“Analysing changes in extreme precipitation using daily data within the wet regions, an increase in the frequency of the heaviest 6% of events with warming for the SSM/I observations and model ensemble mean is identified. The SSM/I data indicate an increased frequency of the heaviest events with warming, several times larger than the expected Clausius-Clapeyron scaling and at the upper limit of the substantial range in responses in the model simulations.”
Allan and sodden (2008): Atmospheric Warming and the Amplification of Precipitation Extremes. (Science).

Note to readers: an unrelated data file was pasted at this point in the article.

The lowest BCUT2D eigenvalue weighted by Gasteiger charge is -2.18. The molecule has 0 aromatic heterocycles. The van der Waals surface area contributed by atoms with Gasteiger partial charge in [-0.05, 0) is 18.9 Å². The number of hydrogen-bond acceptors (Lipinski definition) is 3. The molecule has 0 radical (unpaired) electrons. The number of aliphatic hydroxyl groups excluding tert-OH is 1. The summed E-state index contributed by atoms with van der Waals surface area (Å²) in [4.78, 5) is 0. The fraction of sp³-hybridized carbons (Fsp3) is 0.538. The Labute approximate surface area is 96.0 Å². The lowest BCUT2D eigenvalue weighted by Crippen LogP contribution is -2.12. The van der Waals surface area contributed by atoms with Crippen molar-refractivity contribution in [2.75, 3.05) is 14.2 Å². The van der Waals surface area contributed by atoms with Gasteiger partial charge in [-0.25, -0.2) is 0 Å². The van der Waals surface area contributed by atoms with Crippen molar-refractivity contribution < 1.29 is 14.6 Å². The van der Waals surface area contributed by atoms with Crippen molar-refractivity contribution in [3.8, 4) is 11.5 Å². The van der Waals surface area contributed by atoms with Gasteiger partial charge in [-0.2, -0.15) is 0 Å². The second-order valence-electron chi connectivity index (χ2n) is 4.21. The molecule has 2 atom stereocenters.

“We used satellite observations and model simulations to examine the response of tropical precipitation events to naturally driven changes in surface temperature and atmospheric moisture content. These observations reveal a distinct link between rainfall extremes and temperature, with heavy rain events increasing during warm periods and decreasing during cold periods. Furthermore, the observed amplification of rainfall extremes is found to be larger than that predicted by models, implying that projections of future changes in rainfall extremes in response to anthropogenic global warming may be underestimated.”
Lenderink and Meijgaard (2008) Increase in hourly precipitation extremes beyond expectations from temperature changes. (Nature).